Previous generation MacBook Pro models without GPU issues?

Discussion in 'MacBook Pro' started by Nabru50, Nov 13, 2017.

  1. Nabru50 macrumors newbie

    Nabru50

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    #1
    I've been thinking about getting a used MacBook Pro. I'd like a model made between mid 2010 and 2015, but it seems a number of them have GPUs that will give out over time. From what I already know, it seems like 2012 pre-retina models are good, and pretty much anything after mid 2013 is okay too. Is there a comprehensive list somewhere of models to avoid?
     
  2. prisstratton macrumors 6502a

    prisstratton

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    #2
    Not sure of any comprehensive list, but personally I would go with a 2015 MBP with integrated graphics. Apple does not seem to do discrete graphics very well, they have had numerous failures over the years.

    I have been seriously keeping my eye on this model for a while now in anticipation of my MBP failing (due to graphics card issues). If my MBP failed tomorrow that is what I would go with, but of course that is my opinion, others may differ.
     
  3. caramelpolice macrumors regular

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    Oct 6, 2012
    #3
    The only post-2010 model with notable graphics failures was the 15" and 17" 2011 models. The 2012 Retina Pros had some display issues, but that was mostly image retention with the panel and not a GPU problem.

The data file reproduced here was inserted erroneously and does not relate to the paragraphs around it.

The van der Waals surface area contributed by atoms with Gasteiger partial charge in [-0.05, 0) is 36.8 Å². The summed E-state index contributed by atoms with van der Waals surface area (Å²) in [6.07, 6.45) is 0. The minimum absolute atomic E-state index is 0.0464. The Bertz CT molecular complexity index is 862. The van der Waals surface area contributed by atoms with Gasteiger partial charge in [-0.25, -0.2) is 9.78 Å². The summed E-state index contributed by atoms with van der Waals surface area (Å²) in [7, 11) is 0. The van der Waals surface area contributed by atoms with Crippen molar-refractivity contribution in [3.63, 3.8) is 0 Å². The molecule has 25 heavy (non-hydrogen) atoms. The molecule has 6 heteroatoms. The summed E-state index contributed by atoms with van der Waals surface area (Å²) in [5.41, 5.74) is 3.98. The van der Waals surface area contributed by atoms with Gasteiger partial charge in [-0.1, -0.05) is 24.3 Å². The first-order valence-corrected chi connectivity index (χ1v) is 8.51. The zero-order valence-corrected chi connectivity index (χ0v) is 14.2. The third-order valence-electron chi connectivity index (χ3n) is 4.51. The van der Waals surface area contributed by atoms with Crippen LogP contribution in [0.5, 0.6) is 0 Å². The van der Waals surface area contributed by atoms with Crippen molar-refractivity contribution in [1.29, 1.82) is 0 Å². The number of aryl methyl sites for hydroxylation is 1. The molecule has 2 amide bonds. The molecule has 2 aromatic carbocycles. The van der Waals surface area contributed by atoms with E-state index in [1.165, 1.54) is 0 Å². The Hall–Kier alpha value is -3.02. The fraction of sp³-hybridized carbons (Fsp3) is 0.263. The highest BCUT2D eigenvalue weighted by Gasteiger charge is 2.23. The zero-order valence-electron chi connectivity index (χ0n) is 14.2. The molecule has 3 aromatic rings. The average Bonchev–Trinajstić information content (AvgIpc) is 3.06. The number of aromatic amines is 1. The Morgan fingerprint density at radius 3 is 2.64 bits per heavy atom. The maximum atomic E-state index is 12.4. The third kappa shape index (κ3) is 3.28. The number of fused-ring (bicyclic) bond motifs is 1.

4. Queen6 macrumors 604

    Queen6

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    #4
    What size, what spec? GPU failures are only related to the dGPU of the 15" MBP.

    Q-6
     
  5. Chancha macrumors 6502a

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    Mar 19, 2014
    #5
    Safest is to avoid dGPU altogether as the above suggested. Even the 2015 15" with M370X, it has relatively few reports of failure but still, I have seen them. I am now typing on a maxed out version of the same model and haven't seen a single issue though.
     
  6. The Mercurian macrumors 68000

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    #6
    Wasn't this mostly a 2012 problem ? Anyhow I have a maxxed 15" 2014 going strong if that means anything to you (I don't do anything GPU intensive however)
     
  7. PBG4 Dude macrumors 68030

    PBG4 Dude

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    #7
    My late 2008 MBP with 9600m dGPU containing a whopping 256MB VRAM is still kicking. It’s been locked to dGPU for the last 3 years as my son was using it for a while to play Minecraft and TF2.

    Obviously it’s way outdated to be super useful today, but the dGPU still works. :)